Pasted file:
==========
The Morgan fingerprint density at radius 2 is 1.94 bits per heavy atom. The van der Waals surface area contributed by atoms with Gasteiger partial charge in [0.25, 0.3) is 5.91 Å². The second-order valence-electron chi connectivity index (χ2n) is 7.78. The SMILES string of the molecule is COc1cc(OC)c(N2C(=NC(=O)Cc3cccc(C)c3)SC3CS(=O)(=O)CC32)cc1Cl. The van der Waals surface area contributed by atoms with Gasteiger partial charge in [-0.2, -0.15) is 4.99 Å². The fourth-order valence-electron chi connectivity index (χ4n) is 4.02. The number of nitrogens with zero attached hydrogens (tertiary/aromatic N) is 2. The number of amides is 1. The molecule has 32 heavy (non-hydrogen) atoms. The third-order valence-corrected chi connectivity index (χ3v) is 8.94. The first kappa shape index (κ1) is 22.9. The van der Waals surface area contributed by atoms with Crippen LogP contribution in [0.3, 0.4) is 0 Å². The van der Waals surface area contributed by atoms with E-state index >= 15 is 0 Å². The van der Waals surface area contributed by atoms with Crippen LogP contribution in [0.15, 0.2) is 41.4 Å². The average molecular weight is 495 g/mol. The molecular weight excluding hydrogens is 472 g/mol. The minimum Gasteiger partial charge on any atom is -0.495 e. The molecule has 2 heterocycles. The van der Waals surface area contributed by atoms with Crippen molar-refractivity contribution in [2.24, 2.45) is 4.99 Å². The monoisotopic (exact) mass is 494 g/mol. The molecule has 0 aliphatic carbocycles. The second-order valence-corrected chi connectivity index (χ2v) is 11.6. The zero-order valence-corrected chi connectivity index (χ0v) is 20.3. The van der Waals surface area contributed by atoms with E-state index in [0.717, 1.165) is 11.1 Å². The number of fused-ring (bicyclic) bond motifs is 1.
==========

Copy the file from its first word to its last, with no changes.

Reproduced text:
The Morgan fingerprint density at radius 2 is 1.94 bits per heavy atom. The van der Waals surface area contributed by atoms with Gasteiger partial charge in [0.25, 0.3) is 5.91 Å². The second-order valence-electron chi connectivity index (χ2n) is 7.78. The SMILES string of the molecule is COc1cc(OC)c(N2C(=NC(=O)Cc3cccc(C)c3)SC3CS(=O)(=O)CC32)cc1Cl. The van der Waals surface area contributed by atoms with Gasteiger partial charge in [-0.2, -0.15) is 4.99 Å². The fourth-order valence-electron chi connectivity index (χ4n) is 4.02. The number of nitrogens with zero attached hydrogens (tertiary/aromatic N) is 2. The number of amides is 1. The molecule has 32 heavy (non-hydrogen) atoms. The third-order valence-corrected chi connectivity index (χ3v) is 8.94. The first kappa shape index (κ1) is 22.9. The van der Waals surface area contributed by atoms with Crippen LogP contribution in [0.3, 0.4) is 0 Å². The van der Waals surface area contributed by atoms with E-state index >= 15 is 0 Å². The van der Waals surface area contributed by atoms with Crippen LogP contribution in [0.15, 0.2) is 41.4 Å². The average molecular weight is 495 g/mol. The molecular weight excluding hydrogens is 472 g/mol. The minimum Gasteiger partial charge on any atom is -0.495 e. The molecule has 2 heterocycles. The van der Waals surface area contributed by atoms with Crippen molar-refractivity contribution in [2.24, 2.45) is 4.99 Å². The monoisotopic (exact) mass is 494 g/mol. The molecule has 0 aliphatic carbocycles. The second-order valence-corrected chi connectivity index (χ2v) is 11.6. The zero-order valence-corrected chi connectivity index (χ0v) is 20.3. The van der Waals surface area contributed by atoms with E-state index in [0.717, 1.165) is 11.1 Å². The number of fused-ring (bicyclic) bond motifs is 1.